I will always welcome the discovery of the Pali to it’s exact meaning, I just always thought this idea of the mother and father being real as an important one. Wanted to throw that in the mix, great conversation.
That’s a really interesting proposal. I’ve never been exactly satisfied with the traditional explanation.
Of course the ideas are not unrelated: one (has no duties) for parents (who have died) because they don’t exist.
It certainly feels like a more coherent set of doctrines. Clearly “no ripening” refers to after death.
My first question would be: yes, the present can refer to the future, but is it idiomatic to have a list like this, all using the same verb, where some items refer to the present and some to the future? It feels odd. Are there any clear examples of this pattern?
More subtly, what exactly is our relationship with parents in the present? Well, it depends. For some, their parents are already dead, so to say that they “will not be” seems redundant.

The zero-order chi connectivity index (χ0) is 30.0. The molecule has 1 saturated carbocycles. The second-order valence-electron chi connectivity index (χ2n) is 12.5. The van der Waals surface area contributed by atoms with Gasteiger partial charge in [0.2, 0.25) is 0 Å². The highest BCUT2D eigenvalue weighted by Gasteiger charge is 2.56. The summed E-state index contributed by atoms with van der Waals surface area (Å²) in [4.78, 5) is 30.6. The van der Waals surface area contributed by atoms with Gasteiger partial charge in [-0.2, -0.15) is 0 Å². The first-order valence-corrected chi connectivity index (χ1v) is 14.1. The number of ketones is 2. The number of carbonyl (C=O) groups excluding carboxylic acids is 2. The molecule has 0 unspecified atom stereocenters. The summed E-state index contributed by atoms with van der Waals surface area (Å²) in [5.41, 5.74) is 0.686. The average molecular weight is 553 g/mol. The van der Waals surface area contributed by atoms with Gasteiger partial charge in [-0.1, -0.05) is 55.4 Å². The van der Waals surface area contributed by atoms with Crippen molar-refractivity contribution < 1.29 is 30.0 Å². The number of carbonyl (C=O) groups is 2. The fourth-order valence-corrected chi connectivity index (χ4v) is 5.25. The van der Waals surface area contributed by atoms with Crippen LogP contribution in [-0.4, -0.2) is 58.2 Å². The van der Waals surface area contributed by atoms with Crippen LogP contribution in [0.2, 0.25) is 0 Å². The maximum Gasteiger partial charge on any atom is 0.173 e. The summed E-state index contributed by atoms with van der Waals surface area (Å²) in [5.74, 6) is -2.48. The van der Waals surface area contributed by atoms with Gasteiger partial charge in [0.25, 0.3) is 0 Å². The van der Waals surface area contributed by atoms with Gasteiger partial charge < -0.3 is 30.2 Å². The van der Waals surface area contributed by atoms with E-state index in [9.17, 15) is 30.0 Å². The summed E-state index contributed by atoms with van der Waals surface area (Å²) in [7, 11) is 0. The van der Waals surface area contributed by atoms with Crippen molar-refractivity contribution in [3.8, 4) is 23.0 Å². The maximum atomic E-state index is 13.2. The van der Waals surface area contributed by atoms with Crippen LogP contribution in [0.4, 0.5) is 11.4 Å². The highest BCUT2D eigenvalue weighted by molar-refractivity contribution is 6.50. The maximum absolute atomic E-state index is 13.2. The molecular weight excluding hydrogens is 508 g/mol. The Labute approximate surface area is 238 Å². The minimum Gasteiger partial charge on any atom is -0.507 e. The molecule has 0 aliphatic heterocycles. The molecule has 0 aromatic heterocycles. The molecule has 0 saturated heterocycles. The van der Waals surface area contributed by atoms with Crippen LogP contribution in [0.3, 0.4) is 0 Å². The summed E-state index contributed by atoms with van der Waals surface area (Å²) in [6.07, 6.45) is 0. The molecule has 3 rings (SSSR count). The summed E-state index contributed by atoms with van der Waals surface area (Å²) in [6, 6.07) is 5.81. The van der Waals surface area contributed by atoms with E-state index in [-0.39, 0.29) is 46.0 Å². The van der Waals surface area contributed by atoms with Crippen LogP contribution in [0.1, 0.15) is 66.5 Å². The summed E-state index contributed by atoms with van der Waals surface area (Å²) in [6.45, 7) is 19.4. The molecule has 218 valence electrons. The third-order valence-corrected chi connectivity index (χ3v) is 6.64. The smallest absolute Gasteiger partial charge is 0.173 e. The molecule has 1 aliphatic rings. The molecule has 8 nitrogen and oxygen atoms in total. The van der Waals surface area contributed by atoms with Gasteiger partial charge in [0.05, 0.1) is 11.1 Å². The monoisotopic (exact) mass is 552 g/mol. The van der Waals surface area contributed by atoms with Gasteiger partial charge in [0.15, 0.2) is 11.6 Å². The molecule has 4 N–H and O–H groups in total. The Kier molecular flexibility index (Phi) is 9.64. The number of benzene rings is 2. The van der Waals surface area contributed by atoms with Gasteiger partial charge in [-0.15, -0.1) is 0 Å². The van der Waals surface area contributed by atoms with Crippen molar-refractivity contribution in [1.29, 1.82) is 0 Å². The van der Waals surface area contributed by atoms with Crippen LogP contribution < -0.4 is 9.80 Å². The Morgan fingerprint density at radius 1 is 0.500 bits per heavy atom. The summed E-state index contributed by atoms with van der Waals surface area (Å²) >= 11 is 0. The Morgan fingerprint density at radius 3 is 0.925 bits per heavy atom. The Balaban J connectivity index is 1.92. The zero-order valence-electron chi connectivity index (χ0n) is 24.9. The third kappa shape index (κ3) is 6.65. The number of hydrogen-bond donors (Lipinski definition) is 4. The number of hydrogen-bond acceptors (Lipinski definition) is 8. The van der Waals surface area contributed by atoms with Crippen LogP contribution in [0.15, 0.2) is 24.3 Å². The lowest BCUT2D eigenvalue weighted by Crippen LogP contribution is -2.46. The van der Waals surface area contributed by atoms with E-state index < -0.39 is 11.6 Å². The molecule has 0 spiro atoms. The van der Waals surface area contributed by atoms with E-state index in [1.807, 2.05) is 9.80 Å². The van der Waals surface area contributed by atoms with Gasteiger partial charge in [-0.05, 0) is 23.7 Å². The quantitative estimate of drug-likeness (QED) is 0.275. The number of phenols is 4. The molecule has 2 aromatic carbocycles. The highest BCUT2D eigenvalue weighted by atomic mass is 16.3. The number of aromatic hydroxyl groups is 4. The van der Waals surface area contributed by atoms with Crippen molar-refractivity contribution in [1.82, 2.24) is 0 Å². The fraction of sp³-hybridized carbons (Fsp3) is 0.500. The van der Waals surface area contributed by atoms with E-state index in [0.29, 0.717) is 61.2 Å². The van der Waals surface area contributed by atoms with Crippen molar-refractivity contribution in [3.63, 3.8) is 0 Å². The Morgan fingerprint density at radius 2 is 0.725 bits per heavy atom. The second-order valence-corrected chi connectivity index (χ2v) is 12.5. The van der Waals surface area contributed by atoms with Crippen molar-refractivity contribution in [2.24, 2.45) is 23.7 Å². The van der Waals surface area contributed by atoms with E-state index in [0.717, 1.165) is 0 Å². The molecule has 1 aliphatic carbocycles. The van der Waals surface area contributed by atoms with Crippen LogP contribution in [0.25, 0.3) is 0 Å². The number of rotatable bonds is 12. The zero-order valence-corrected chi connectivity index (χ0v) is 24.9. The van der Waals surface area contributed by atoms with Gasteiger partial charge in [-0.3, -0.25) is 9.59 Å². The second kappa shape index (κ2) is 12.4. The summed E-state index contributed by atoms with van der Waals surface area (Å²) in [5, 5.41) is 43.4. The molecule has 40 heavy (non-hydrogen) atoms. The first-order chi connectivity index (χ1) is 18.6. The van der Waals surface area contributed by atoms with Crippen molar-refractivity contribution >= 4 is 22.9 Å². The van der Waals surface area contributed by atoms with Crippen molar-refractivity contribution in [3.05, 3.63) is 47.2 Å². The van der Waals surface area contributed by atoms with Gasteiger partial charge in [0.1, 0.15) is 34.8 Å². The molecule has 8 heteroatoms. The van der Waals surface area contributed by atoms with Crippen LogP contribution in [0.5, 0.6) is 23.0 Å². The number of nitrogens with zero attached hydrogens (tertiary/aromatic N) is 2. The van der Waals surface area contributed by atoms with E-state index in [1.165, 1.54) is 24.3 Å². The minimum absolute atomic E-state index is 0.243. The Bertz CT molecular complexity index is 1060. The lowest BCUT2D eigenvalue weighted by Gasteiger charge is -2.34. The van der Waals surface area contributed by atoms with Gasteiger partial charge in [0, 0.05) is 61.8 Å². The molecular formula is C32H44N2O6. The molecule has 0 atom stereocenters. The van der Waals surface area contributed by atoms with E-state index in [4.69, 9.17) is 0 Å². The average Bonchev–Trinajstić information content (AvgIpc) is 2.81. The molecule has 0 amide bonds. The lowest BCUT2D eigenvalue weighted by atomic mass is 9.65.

Perhaps we should be reading atthi in more of an “eternal existence” sense, “mother and father do not survive”. But then it’s hard to see how this relates to natthi dinnam.
Hmm. I’d want to check commentaries and parallels before deciding. @cdpatton or @Suvira do you know of any translations of this passage in Chinese?
The commentaries explain both “no giving” and “no parents” in terms of phalābhāvaṃ, i.e. the non-existence of the fruit.
Which gives several arguments against the proposition that sentient beings come from parents (as examples of fallacious arguments advanced by those with wrong view). I think they are quite intriguing. To paraphrase some of them very loosely, for example, if beings come from parents, why don’t parents live forever (常生=长生不老)? if beings come from parents, why aren’t we all hermaphrodites? Why do we look and act differently to our parents? It is an impossibility…if beings come from parents, why don’t children die if the parents die? What about moisture born and spontaneously produced beings? What about birds?